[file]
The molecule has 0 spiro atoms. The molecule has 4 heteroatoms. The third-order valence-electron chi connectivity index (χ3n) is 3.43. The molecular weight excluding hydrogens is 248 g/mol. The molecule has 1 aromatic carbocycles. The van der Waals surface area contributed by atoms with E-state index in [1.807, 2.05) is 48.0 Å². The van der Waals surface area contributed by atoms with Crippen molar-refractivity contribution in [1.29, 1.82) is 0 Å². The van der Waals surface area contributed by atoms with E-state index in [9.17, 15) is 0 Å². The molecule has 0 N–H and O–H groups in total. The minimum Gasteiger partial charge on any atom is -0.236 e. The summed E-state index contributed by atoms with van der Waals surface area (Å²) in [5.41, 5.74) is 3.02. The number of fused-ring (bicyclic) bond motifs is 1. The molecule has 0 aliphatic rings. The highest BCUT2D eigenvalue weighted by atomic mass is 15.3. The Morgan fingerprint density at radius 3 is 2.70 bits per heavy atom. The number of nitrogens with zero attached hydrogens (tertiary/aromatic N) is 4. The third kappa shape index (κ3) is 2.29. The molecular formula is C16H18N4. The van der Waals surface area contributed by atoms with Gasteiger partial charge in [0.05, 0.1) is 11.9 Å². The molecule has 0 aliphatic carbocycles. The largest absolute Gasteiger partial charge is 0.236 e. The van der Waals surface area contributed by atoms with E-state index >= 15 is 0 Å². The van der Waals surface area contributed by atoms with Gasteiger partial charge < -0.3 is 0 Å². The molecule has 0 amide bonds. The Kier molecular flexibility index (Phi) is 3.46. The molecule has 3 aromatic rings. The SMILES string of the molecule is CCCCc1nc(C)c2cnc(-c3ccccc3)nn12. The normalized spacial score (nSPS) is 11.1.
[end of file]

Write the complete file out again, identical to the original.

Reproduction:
The molecule has 0 spiro atoms. The molecule has 4 heteroatoms. The third-order valence-electron chi connectivity index (χ3n) is 3.43. The molecular weight excluding hydrogens is 248 g/mol. The molecule has 1 aromatic carbocycles. The van der Waals surface area contributed by atoms with E-state index in [1.807, 2.05) is 48.0 Å². The van der Waals surface area contributed by atoms with Crippen molar-refractivity contribution in [1.29, 1.82) is 0 Å². The van der Waals surface area contributed by atoms with E-state index in [9.17, 15) is 0 Å². The molecule has 0 N–H and O–H groups in total. The minimum Gasteiger partial charge on any atom is -0.236 e. The summed E-state index contributed by atoms with van der Waals surface area (Å²) in [5.41, 5.74) is 3.02. The number of fused-ring (bicyclic) bond motifs is 1. The molecule has 0 aliphatic rings. The highest BCUT2D eigenvalue weighted by atomic mass is 15.3. The Morgan fingerprint density at radius 3 is 2.70 bits per heavy atom. The number of nitrogens with zero attached hydrogens (tertiary/aromatic N) is 4. The third kappa shape index (κ3) is 2.29. The molecular formula is C16H18N4. The van der Waals surface area contributed by atoms with Gasteiger partial charge in [0.05, 0.1) is 11.9 Å². The molecule has 0 aliphatic carbocycles. The largest absolute Gasteiger partial charge is 0.236 e. The van der Waals surface area contributed by atoms with E-state index >= 15 is 0 Å². The van der Waals surface area contributed by atoms with Gasteiger partial charge < -0.3 is 0 Å². The molecule has 0 amide bonds. The Kier molecular flexibility index (Phi) is 3.46. The molecule has 3 aromatic rings. The SMILES string of the molecule is CCCCc1nc(C)c2cnc(-c3ccccc3)nn12. The normalized spacial score (nSPS) is 11.1.